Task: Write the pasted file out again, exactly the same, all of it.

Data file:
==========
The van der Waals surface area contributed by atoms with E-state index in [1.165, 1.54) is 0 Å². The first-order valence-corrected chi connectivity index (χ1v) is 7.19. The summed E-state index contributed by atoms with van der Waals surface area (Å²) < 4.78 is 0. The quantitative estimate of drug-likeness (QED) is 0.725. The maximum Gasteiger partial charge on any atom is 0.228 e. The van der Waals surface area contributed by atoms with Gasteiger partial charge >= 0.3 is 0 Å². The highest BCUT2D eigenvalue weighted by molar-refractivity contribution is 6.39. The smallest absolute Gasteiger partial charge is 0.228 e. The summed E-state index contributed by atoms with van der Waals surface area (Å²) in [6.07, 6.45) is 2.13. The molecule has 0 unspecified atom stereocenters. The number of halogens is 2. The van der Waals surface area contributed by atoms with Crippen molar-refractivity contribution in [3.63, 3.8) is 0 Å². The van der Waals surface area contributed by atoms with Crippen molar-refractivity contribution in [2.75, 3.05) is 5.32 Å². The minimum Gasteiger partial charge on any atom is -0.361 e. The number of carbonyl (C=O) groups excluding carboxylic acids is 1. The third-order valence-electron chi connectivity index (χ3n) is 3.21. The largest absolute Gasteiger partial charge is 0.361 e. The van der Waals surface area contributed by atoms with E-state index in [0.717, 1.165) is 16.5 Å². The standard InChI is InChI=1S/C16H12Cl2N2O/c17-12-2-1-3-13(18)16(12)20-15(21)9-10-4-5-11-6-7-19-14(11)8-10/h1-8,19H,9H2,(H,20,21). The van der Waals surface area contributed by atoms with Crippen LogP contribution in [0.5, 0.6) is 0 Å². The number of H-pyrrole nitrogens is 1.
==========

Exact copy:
The van der Waals surface area contributed by atoms with E-state index in [1.165, 1.54) is 0 Å². The first-order valence-corrected chi connectivity index (χ1v) is 7.19. The summed E-state index contributed by atoms with van der Waals surface area (Å²) < 4.78 is 0. The quantitative estimate of drug-likeness (QED) is 0.725. The maximum Gasteiger partial charge on any atom is 0.228 e. The van der Waals surface area contributed by atoms with Gasteiger partial charge >= 0.3 is 0 Å². The highest BCUT2D eigenvalue weighted by molar-refractivity contribution is 6.39. The smallest absolute Gasteiger partial charge is 0.228 e. The summed E-state index contributed by atoms with van der Waals surface area (Å²) in [6.07, 6.45) is 2.13. The molecule has 0 unspecified atom stereocenters. The number of halogens is 2. The van der Waals surface area contributed by atoms with Crippen molar-refractivity contribution in [3.63, 3.8) is 0 Å². The van der Waals surface area contributed by atoms with Crippen molar-refractivity contribution in [2.75, 3.05) is 5.32 Å². The minimum Gasteiger partial charge on any atom is -0.361 e. The number of carbonyl (C=O) groups excluding carboxylic acids is 1. The third-order valence-electron chi connectivity index (χ3n) is 3.21. The largest absolute Gasteiger partial charge is 0.361 e. The van der Waals surface area contributed by atoms with E-state index in [0.717, 1.165) is 16.5 Å². The standard InChI is InChI=1S/C16H12Cl2N2O/c17-12-2-1-3-13(18)16(12)20-15(21)9-10-4-5-11-6-7-19-14(11)8-10/h1-8,19H,9H2,(H,20,21). The van der Waals surface area contributed by atoms with Crippen LogP contribution in [0.5, 0.6) is 0 Å². The number of H-pyrrole nitrogens is 1.